Cinnamon roll

A cinnamon roll (also known as cinnamon bun, cinnamon swirl, cinnamon Danish and cinnamon snail) is a sweet roll commonly served in Northern Europe (mainly in Nordic countries, but also in Austria and Germany) and North America. In Sweden it is called kanelbulle, in Denmark it is known as kanelsnegl, in Norway it is known as kanelbolle, skillingsbolle or kanelsnurr, in Finland it is known as korvapuusti, in Iceland it is known as kanilsnúður, and in Estonia it is known as kaneelirull.[1][2][3] In Austria and Germany it is called Zimtschnecke.

Cinnamon roll
A Swedish kanelbulle with pearl sugar
Alternative namesCinnamon bun, cinnamon swirl, cinnamon Danish, cinnamon snail
TypeSweet roll
Place of originSweden and Denmark
Region or stateNorthern Europe
Main ingredientsFlour, cinnamon, sugar, and butter (or any other solid fat)


A cinnamon roll consists of a rolled sheet of yeast-leavened dough onto which a cinnamon and sugar mixture (and raisins or other ingredients in some cases) is sprinkled over a thin coat of butter. The dough is then rolled, cut into individual portions and baked. The deep fried version is cinnamon roll or cinnamon bun doughnut. Its main ingredients are flour, cinnamon, sugar, and butter, which provide a robust and sweet flavor.

Loaf of raw cinnamon roll dough being cut into individual rolls prior to being baked
Uncooked cinnamon roll buns


Roman spice traders introduced the Sri Lankan cinnamon spice to Europe.

Much later, Sweden began using it in its pastries, developing the kanelbulle (lit.''cinnamon bun''). Since 1999,[4][5] October 4 has been promoted as Cinnamon Roll Day (Kanelbullens dag).[6][7] Swedish kanelbulle dough typically also contains cardamom (powder or buds), giving it a distinctive flavour.

The size of a cinnamon roll varies from place to place, but many vendors supply a smaller size about 5 centimeters (2.0 in) in diameter and a larger size about 10 cm (3.9 in) to a side. The larger variety can be found in Finland, called korvapuusti (lit.'a 'cuff on the ear'', fig. "pulling someone's ear for disciplining"), where it can be up to 20 cm (7.9 in) in diameter and weigh up to 200 g (7.1 oz).[8]

Haga, a district in Gothenburg, Sweden, is well known for its very large cinnamon rolls. These cinnamon rolls are called hagabullar or 'Queen of the kitchen'. Hagabullar are usually 30 centimeters (12 in) or more in diameter and are, despite their size, not considered a communal roll. Each person usually orders one each.[9]

National variations

The Swedish Butterkaka and Finnish bostonkakku ("Boston cake") is a cake made by baking cinnamon rolls in a round cake pan instead of baking them separately, so that they stick together to form a large, round cake.[10]

A German variety, which closely follows the form of the Scandinavian pastry, originating in Hamburg and its surroundings is the Franzbrötchen, a cinnamon pastry inspired by the non-cinnamon French croissant.

The British version is called Chelsea bun, which they invented in the 18th century.[11] It is now available in cafes, supermarkets, and bakeries across the UK.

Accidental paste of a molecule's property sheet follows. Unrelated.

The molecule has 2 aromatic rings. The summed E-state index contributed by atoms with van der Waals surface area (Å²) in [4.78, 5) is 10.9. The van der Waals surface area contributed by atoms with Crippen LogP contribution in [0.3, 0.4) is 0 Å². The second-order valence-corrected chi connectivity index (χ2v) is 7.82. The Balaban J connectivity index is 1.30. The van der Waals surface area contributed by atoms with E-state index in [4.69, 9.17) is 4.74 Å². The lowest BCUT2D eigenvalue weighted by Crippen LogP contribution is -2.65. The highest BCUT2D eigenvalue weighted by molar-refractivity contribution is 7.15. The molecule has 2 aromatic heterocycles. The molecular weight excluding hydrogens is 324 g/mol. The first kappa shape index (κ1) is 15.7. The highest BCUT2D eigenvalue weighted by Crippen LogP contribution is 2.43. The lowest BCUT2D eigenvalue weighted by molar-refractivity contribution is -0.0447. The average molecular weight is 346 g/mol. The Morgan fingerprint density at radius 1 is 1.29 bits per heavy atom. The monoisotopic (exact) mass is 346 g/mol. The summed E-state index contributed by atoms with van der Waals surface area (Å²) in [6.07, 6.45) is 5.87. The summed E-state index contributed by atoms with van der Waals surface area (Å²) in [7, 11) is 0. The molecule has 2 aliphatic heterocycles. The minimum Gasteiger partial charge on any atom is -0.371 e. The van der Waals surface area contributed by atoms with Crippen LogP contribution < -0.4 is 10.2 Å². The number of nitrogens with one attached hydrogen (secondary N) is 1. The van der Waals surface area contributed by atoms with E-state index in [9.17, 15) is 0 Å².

American cinnamon rolls are frequently topped with icing (usually confectioners' sugar-based) and are sometimes fried, finished with glaze, and served as a variation of a raised donut. There are also regional combinations: in the American Midwest, especially Nebraska and Kansas, cinnamon rolls are commonly eaten with chili.[12]

In Canada, they are known as cinnamon buns. They are usually self-glazed and not iced, nor do they usually have raisins.[13][14] They can have so much cinnamon that they are spicy and hot to the taste.

In Austria and Germany they are available at every supermarket and bakery. Along with Topfengolatsche, Buttercroissant and Faschingskrapfen they are a typical pastry to have with afternoon coffee.

Cinnamon roll traditions

In Sweden and Finland, cinnamon rolls are traditionally enjoyed during a coffee break, or fika, which is a get-together with friends. National Cinnamon Bun Day (Kanelbullens dag) is observed on October 4 in Sweden and Finland.[15]

In North America, it is commonly eaten for breakfast or dessert. When eaten for a breakfast in the U.S., it may be served with cream cheese frosting.[16]

See also

  • List of buns


  1. The Free Dictionary. "cinnamon snail". Retrieved April 17, 2013.
  2. Carlson, Jen. "Why The Cinnamon Snail Vegan Food Truck Is The Best Food Truck In Town". The Gothamist. Archived from the original on April 7, 2013. Retrieved April 16, 2013.
  3. "Kanelsnegl, The Danish answer to Cinnamon buns". Retrieved March 1, 2020.
  4. "Om oss". Hembakningsrådet (in Swedish). September 12, 2014. Retrieved October 4, 2017.
  5. "Så blev kanelbullen det mest svenska av alla bakverk - DN.SE". DN.SE (in Swedish). October 4, 2017. Retrieved October 4, 2017.
  6. "Kanelbullens Dag 4 Oktober". Archived from the original on August 30, 2011. Retrieved June 4, 2010.
  7. "Kanelbullar". Archived from the original on November 8, 2013. Retrieved March 25, 2013.
  8. Korvapuusti in Finland Archived February 26, 2008, at the Wayback Machine
  9. "". Retrieved July 17, 2016.
  10. "Boston cake". Retrieved November 18, 2012.
  11. "Before they were canned: the origins of the cinnamon roll – A new history thing for curious kids". 2 New Things. April 20, 2015. Retrieved April 22, 2020.
  12. "Chili and Cinnamon Rolls, is this a Kansas Thing?". Retrieved October 5, 2017.
  13. Tagliafierro, Angelina. "UBC Cinnamon Bun". Retrieved January 12, 2019.
  14. Lugonja, Valerie (December 19, 2016). "Helen McKinney's Canadian Prairie Homemade Cinnamon Buns". Retrieved January 12, 2019.
  15. Kanelbullens dag
  16. "Screamin' Cinnamon Rolls With Cream Cheese Frosting". Retrieved July 20, 2016.
This article is issued from Wikipedia. The text is licensed under Creative Commons - Attribution - Sharealike. Additional terms may apply for the media files.